Sub is odd with #

seems to me as though I’m redundant on this forum…

well anyway, doing ‘@@@@’.sub(’@’,’#’)

returns
‘/#@@@’

how can I make it so that it doesn’t through in the / ?

using 1.9 btw

gsub doesn’t do that, but I specifically ned sub to do that.

ty

Alle domenica 30 dicembre 2007, Pavel P. ha scritto:

using 1.9 btw

gsub doesn’t do that, but I specifically ned sub to do that.

ty

First of all, I think what you see is not a ‘/’ but a ‘’.

I don’t think the \ is part of the returned string. I assume you’re
trying
this in irb. irb displays the return value of every expression using its
inspect method. String#inspect escapes some characters, such as double
quotes
and the # character, when it would be interpreted as the beginning of
string
interpolation. Since “#@” is the beginning of a string interpolation, it
gets
escaped. If you do a puts ‘@@@@’.sub(’@’,’#’), or examine the first
element
of the returned string, you’ll see that the returned string is correct.

Using gsub instead of sub doesn’t display the \ because it replaces all
the @
with #, and since the sequence ‘##’ isn’t a special sequence, it’s not
escaped by String#inspect.

I hope this helps

Stefano

On Dec 30, 2007 3:11 AM, Pavel P. [email protected] wrote:

seems to me as though I’m redundant on this forum…

well anyway, doing ‘@@@@’.sub(’@’,’#’)

returns
‘/#@@@’

It should return “#@@@” (backslash before a character inside a double
quoted string is an escaped character). You are looking at the
general string representation of ‘#@@@’. Do this to see what I mean

irb> ‘@@@@’.sub(’@’, ‘#’).each_byte { |b| puts b }

When you use 1.8 you see 4 integers, the first one the byte code for
the # sign, the others for the @ sign. I think 1.9 is the same way
with #each_byte, but haven’t tried it out.

how can I make it so that it doesn’t through in the / ?

irb> puts ‘@@@@’.sub(’@’, ‘#’)

using 1.9 btw

gsub doesn’t do that, but I specifically ned sub to do that.

‘####’ is not special and doesn’t need to be escaped.

The character sequence ‘#@’ is because it is a short hand way of
“exploding” a class variable inside a String.

ty

Posted via http://www.ruby-forum.com/.

hth,

Todd

On Dec 30, 2007 4:10 AM, Todd B. [email protected] wrote:

quoted string is an escaped character). You are looking at the

how can I make it so that it doesn’t through in the / ?
The character sequence ‘#@’ is because it is a short hand way of
“exploding” a class variable inside a String.

That would be “class instance variable”. My bad.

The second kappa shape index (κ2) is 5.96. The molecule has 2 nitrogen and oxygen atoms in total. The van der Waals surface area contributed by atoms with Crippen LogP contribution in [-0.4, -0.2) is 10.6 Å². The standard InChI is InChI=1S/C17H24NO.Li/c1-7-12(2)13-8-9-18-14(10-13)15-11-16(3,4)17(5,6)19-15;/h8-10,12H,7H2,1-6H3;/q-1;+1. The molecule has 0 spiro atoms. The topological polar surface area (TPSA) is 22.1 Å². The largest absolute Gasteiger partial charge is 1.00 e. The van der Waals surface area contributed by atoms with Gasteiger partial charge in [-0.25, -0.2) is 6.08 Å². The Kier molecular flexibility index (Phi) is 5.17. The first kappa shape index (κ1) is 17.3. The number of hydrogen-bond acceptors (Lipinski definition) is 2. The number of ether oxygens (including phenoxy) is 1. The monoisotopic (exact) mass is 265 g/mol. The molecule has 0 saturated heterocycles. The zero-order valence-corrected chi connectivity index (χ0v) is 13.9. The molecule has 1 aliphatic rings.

Todd

Todd B. wrote:

The character sequence ‘#@’ is because it is a short hand way of
“exploding” a class variable inside a String.

That would be “class instance variable”. My bad.

Well actually it would just be instance variable.

On Dec 30, 2007 5:20 AM, Sebastian H. [email protected]
wrote:

Todd B. wrote:

The character sequence ‘#@’ is because it is a short hand way of
“exploding” a class variable inside a String.

That would be “class instance variable”. My bad.

Well actually it would just be instance variable.

Newbies should know that that would be the correct phrase, I admit. I
don’t see, however the difference in terminology per se. I said a
“class instance variable”, which would be a variable in the context of
an instance of a class (class not capitalized).

Jabber: [email protected]
ICQ: 205544826

Todd

Todd B. wrote:

I
don’t see, however the difference in terminology per se. I said a
“class instance variable”, which would be a variable in the context of
an instance of a class (class not capitalized).

I think it gets really complicated once you start to use “class instance
variable” and “Class instance variable”, both meaning different things.
Especially at the beginning of a sentence where both would look the
same.
Given that “class instance variable” the way you use it is the same as
just
instance variable, I really think it’s a lot less confusing to just say
the
latter.

First of all, I think what you see is not a ‘/’ but a ‘’.

I don’t think the \ is part of the returned string. I assume you’re
trying
this in irb. irb displays the return value of every expression using its
inspect method. String#inspect escapes some characters, such as double
quotes
and the # character, when it would be interpreted as the beginning of
string
interpolation. Since “#@” is the beginning of a string interpolation, it
gets
escaped. If you do a puts ‘@@@@’.sub(’@’,’#’), or examine the first
element
of the returned string, you’ll see that the returned string is correct.
d by String#inspect.

Stefano

thanks for all the replies! but this was true, i tried it with puts and
it came out normal. TY!!!

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